NVIDIA Exascale architecture

NVIDIA’s Bill Dally gave a talk last week at SC10 about how to build supercomputers at the Exascale level… what would it take to build an ExoFlop system? That’s almost 2 orders of magnitude more powerful than the best supercomputers today. His talk gets down into very interesting details both at the system level and the low level GPU chip level. A lot of the facts are well known to everyone (power use dominates almost all design decisions) but there’s lots of interesting thinking about different ways to minimize it. For example memory caches can be used not with the goal of speeding anything up, but to provide a more local memory reads which uses 50pJ of energy as opposed to an offchip DRAM read using 5nJ, an order of magnitude more.

There’s also a rough GPU design for an approach how to get multiple order of magnitude speedup over today’s design… it’s not specifically about Kepler or Maxwell, but obviously there’s a lot of similarity to the way even Fermi works now. The theoretical GPU design has a goal of 128 SMs with 8SPs each (which is more like GT200’s similar 8SP/SM than GF100’s 32 or 48 SP/SM). What is interesting in the new (hypothetical!) design is that each SM has four DP FMA engines, not one like current GPUs. (This actually makes sense with the facts from earlier in the presentation showing FP compute is not the bottleneck, that uses a lot less power than data transfer does.) I’m not sure how that would be implemented… new PTX instructions which allow choosing all 16 (!) arguments for the FMAs (!), some super-clever 4-deep ILP, or the simplest but least versatile vector SIMD like approach (that AMD still uses in its GPUs now, and NVIDIA left behind back with G80)

The presentation slides are here… the second half is the most interesting part.

NVIDIA’s Bill Dally gave a talk last week at SC10 about how to build supercomputers at the Exascale level… what would it take to build an ExoFlop system? That’s almost 2 orders of magnitude more powerful than the best supercomputers today. His talk gets down into very interesting details both at the system level and the low level GPU chip level. A lot of the facts are well known to everyone (power use dominates almost all design decisions) but there’s lots of interesting thinking about different ways to minimize it. For example memory caches can be used not with the goal of speeding anything up, but to provide a more local memory reads which uses 50pJ of energy as opposed to an offchip DRAM read using 5nJ, an order of magnitude more.

There’s also a rough GPU design for an approach how to get multiple order of magnitude speedup over today’s design… it’s not specifically about Kepler or Maxwell, but obviously there’s a lot of similarity to the way even Fermi works now. The theoretical GPU design has a goal of 128 SMs with 8SPs each (which is more like GT200’s similar 8SP/SM than GF100’s 32 or 48 SP/SM). What is interesting in the new (hypothetical!) design is that each SM has four DP FMA engines, not one like current GPUs. (This actually makes sense with the facts from earlier in the presentation showing FP compute is not the bottleneck, that uses a lot less power than data transfer does.) I’m not sure how that would be implemented… new PTX instructions which allow choosing all 16 (!) arguments for the FMAs (!), some super-clever 4-deep ILP, or the simplest but least versatile vector SIMD like approach (that AMD still uses in its GPUs now, and NVIDIA left behind back with G80)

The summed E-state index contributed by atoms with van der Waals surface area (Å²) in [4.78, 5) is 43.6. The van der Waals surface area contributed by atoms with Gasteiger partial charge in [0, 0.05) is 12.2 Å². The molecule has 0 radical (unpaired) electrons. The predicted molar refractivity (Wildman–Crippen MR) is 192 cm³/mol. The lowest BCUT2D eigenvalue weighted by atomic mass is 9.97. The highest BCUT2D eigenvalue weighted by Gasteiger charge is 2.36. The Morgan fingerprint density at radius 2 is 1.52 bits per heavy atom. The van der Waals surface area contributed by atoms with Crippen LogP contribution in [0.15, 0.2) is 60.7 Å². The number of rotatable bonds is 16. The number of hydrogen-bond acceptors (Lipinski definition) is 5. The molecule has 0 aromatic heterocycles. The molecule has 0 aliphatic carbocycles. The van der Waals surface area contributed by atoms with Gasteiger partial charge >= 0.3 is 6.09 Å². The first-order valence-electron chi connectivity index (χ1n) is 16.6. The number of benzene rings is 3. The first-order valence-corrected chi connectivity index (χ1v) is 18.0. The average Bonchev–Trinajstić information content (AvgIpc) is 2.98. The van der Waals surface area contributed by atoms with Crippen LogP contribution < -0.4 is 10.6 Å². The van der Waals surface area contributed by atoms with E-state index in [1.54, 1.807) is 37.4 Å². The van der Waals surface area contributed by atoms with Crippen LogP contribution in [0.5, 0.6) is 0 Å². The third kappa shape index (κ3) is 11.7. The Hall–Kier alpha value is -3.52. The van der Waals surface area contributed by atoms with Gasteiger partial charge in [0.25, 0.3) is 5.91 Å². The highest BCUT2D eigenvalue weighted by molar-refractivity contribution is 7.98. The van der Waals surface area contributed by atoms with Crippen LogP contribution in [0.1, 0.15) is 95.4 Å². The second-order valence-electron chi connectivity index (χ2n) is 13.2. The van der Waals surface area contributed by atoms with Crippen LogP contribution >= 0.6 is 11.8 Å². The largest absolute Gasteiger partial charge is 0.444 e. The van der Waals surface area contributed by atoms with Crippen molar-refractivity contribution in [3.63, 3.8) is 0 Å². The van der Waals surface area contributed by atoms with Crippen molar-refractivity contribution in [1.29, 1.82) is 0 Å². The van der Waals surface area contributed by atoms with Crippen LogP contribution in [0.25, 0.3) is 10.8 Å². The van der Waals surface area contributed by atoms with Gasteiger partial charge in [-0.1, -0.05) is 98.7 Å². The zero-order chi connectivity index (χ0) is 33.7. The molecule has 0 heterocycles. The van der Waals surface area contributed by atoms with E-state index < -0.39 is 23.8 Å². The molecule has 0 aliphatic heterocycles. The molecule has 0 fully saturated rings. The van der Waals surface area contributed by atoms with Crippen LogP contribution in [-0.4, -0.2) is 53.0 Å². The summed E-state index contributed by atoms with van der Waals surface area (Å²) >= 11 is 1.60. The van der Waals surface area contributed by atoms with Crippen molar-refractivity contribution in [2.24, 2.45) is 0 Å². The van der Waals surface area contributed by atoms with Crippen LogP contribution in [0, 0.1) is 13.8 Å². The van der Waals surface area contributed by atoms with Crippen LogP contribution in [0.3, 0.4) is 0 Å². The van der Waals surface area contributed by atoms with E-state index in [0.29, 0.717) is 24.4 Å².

The presentation slides are here… the second half is the most interesting part.

Thanks for the link. This architecture seems more or less in-line with the Stream Processors that Bill Dally’s team have been designing in the past.

AMD’s instruction set is a 5-way VLIW, and can execute 5 completely different instructions in parallel (at least for now, as a move to 4-way VLIW is rumored). Actually, slide 39 looks very much like AMD’s architecture, with a hierarchical register file. On AMD, the “main registers” part is split into 4 banks (X,Y,Z,W), and each bank can support 4 register reads, for a total of 16 (32-bit) input operands.

In the AMD case, the “operand registers” part only contains the results of the previous instruction bundle (of the same thread), and is more like an explicit bypass network. Here we probably have a small but real register file, which would explain the relatively low bandwidth of the main register file.

The most interesting part is probably the “L0 I$” block. It suggests that different lanes would be able to execute different instructions…

That and “The Real Challenge is Software” ;)

Thanks for the link. This architecture seems more or less in-line with the Stream Processors that Bill Dally’s team have been designing in the past.

AMD’s instruction set is a 5-way VLIW, and can execute 5 completely different instructions in parallel (at least for now, as a move to 4-way VLIW is rumored). Actually, slide 39 looks very much like AMD’s architecture, with a hierarchical register file. On AMD, the “main registers” part is split into 4 banks (X,Y,Z,W), and each bank can support 4 register reads, for a total of 16 (32-bit) input operands.